Child's Ballads/220

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A

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OUR king he has a secret to tell,
And ay well keepit it must be:
The English lords are coming down
To dance and win the victory.
Our king has cry'd a noble cry,
And ay well keepit it must be:
'Gar saddle ye, and bring to me
The bonny lass of Anglesey.'
Up she starts, as white as the milk,
Between him and his company:
What is the thing I hae to ask,
If I sould win the victory?'
'Fifteen ploughs but and a mill
I gie thee till the day thou die,
And the fairest knight in a' my court
To chuse thy husband for to be.'
She's taen the fifteen lord[s] by the hand,
Saying, 'Will ye come dance with me?'
But on the morn at ten o'clock
They gave it oer most shamefully.
Up then rais the fifteenth lord-+--+-
I wat an angry man was he-+--+-
Laid by frae him his belt and sword,
And to the floor gaed manfully.
He said, 'My feet shall be my dead
Before she win the victory;'
But before 'twas ten o'clock at night
He gaed it oer as shamefully.

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B

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WORD has gane thro a' this land,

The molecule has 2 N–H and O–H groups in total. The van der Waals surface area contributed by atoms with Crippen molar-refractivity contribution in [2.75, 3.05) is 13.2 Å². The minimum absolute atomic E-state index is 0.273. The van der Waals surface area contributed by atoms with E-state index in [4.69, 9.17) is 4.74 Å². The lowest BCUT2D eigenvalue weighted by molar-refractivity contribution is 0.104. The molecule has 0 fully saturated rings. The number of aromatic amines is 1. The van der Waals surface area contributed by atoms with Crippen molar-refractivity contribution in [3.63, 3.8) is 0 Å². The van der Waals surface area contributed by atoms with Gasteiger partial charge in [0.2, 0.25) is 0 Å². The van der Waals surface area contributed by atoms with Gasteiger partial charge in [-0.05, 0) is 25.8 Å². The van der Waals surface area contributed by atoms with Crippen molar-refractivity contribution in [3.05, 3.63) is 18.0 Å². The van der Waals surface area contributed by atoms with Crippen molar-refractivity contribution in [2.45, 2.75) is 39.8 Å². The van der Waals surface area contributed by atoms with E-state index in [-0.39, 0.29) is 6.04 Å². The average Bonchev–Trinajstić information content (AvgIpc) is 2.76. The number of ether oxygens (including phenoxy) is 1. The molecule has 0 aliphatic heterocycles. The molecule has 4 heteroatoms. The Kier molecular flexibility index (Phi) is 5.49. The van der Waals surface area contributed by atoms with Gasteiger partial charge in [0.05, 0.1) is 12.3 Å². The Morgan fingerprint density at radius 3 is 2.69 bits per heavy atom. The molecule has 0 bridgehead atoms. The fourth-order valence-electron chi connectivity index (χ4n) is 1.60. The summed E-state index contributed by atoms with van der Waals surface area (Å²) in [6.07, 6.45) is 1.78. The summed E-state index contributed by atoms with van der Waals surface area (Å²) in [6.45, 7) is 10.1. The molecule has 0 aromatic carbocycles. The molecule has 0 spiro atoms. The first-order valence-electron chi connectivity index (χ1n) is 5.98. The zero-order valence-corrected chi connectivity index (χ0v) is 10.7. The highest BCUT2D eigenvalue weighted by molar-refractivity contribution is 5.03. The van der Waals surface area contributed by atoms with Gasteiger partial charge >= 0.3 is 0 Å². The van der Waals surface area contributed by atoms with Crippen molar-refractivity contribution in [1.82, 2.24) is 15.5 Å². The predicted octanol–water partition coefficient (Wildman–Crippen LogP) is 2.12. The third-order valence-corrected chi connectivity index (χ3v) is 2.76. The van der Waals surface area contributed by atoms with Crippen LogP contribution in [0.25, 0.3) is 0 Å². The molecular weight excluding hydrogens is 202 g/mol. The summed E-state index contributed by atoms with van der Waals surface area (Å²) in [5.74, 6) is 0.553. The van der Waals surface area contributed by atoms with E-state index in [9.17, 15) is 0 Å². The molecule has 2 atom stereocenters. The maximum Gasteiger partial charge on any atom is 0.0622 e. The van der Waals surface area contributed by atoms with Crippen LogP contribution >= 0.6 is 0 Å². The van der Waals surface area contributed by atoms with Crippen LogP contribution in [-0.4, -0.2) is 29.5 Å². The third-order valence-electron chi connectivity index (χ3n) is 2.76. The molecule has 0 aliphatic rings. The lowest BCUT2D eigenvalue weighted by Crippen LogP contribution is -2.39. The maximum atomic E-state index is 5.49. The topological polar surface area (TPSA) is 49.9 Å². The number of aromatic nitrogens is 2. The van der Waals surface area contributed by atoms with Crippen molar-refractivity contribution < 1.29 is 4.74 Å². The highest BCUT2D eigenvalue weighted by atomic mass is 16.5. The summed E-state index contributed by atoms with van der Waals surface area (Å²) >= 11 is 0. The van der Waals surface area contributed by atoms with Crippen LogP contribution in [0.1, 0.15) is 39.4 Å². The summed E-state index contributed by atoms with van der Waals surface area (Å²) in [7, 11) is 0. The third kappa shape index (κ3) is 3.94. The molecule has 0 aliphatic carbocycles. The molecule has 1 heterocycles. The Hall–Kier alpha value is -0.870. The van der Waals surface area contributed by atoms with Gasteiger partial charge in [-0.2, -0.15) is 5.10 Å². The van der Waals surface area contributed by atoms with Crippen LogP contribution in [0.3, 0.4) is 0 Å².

And O well noticed it maun be!
The English lords are coming down
To dance and gain the victorie.
The king has made a noble cry,
And well attended it maun be:
'Come saddle ye, and bring to me
The bonny lass o Englessie.'
She started up, a' dress'd in white,
Between him and his companie;
Said, What will ye gie, my royal liege,
If I will dance this dance for thee?
'Five good ploughs but and a mill
I'll give you till the day ye die;
The bravest knight in all my court,
I'll give, your husband for to be.'
She's taen the first lord by the hand,
Says, 'Ye'll rise up and dance wi me;'
But she made a' these lords fifeteen
To gie it up right shamefullie.
Then out it speaks a younger lord,
Says, 'Fye for shame! how can this be?'
He loosd his brand frae aff his side,
Likewise his buckler frae his knee.
He sware his feet should be his dead
Before he lost the victorie;
He danc'd full fast, but tired at last,
And gae it up as shamefullie.